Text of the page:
I sit atop this box of stuff my mom finds important in my role as Guard Tortie.
I don’t think this box goes out to someone else, I think she’s planning on doing something with it because it was upstairs for a long while, then she took it out and removed the white shirts from it, looked at them, and put them back several times. Now she’s moved it to the kitchen table along with these soft little rolled things. I have the feeling it’s on its way out to the deck for some reason because she’s been setting things up out there for the past day or two, and she’s not letting me come out with her.
I’ll never understand her, but I’ll make darned sure nothing happens to this box.
The other day, I sensed something was amiss upstairs, and when I arrived in her studio I found my mom on all fours on the floor making those loud noises that I know are the human equivalent of the Tortie War Cry, the same one she makes when she bangs her toe against a furniture. I saw that all the little colored sticks she uses on her paper, the ones she won’t let any of us even sniff, were all over the floor. I don’t understand these though I know they are dear to her but she really needed to chill, so as she crawled around on her hands and knees, I walked under her belly and did figure 8s around her arms, purring like a bumblebee, looking up at her sweetly and exploring other areas under her drawing table and desk. For some reason when I do this she tells me how sweet I am, and she quit yelling and laughed. “Cookie, you’ve got little purple and green pawprints all over the floor!” This is what I do to take care of my mom.
The next day she was still working on projects, and often she doesn’t want to let me assist her but it’s my job to tell her when she needs to take a break. She had the long table that usually hangs against the wall and the hissing hot thing she presses onto fabrics. She seemed so tired and needed a lift, I could tell. I can’t jump up onto anything and I could tell she had moved things in the room so I couldn’t get up on to that table she was working on and be there with her, but she’s only human and doesn’t know everything. I can climb and I have all day to figure it out so I started in one corner of the room and walked up and up and up onto one thing after another, a box, the stepstool, a shelf, a stack of frames to her big table, then stepped right over onto the ironing board and paraded around, very pleased with myself, waving my tail and purring loudly! She stopped for a few minutes and petted me and smiled and laughed again.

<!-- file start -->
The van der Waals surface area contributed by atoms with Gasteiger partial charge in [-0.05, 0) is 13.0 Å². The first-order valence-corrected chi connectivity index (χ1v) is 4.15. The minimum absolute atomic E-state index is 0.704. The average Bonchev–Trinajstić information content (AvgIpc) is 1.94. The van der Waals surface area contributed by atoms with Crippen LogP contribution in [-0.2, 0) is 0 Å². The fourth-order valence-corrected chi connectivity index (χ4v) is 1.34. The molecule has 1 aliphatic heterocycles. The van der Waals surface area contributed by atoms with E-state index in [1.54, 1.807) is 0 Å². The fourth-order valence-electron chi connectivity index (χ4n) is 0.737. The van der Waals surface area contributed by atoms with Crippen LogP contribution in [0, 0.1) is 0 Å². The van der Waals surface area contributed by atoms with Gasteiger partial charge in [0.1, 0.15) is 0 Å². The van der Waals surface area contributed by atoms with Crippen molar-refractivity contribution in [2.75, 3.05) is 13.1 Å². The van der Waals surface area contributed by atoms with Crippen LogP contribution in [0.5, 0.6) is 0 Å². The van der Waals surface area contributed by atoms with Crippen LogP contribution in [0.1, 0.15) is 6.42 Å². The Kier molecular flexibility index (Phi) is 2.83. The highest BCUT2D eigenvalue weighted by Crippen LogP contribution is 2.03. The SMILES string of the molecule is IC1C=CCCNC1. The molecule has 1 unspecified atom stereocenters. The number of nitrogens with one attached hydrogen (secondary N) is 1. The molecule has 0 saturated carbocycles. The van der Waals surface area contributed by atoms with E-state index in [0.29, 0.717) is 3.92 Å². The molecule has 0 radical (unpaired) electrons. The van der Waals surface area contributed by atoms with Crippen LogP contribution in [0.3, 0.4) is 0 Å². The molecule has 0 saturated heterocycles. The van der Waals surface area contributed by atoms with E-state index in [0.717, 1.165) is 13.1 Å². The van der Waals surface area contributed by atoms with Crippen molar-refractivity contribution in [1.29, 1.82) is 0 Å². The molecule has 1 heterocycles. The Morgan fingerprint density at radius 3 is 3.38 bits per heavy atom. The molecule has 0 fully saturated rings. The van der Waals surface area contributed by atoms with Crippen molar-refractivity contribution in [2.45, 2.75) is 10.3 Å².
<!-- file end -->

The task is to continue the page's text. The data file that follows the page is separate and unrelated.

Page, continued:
I love nothing more than to make my mom laugh. I may not be able to get around like I used to, but I will do what I can to make sure my mom stays in a good frame of mind. I don’t guess I’ll ever retire from this job, but what else would I do?
I remember this day, and the day I knocked all 1,000 of my pastels—the little colored sticks—onto the floor and broke them all, so frustrated with my studio before I tore it apart and made it into what you see today. Cookie really did make me laugh, intentionally, she always knew just what to do, and I left the pastels there on the floor and gave her lots of love, and in that moment decided that she and I needed a new studio.
And the long table and hissing thing? That was the iron and ironing board, and I was pressing iron-ons to tote bags and such for sale last summer, and I was indeed miserable, it was hot, the iron-ons weren’t working well because I’d bought cheap ones, and Cookie did indeed stand by the doorway and study all the boxes of stuff and furniture, then purposefully step from one box to another to get up to my level; it took her about ten minutes and lots of little steps up, but she got to me and made things all better.
The box she was guarding was indeed a box of t-shirts onto which I printed her and Kelly’s images, out on the deck, and the little rolled pieces of fabric were tests for different fabric types and different inks.
No, Cookie never got to retire, but I don’t think she minded working practically up to the last minute. We used every single minute we had.
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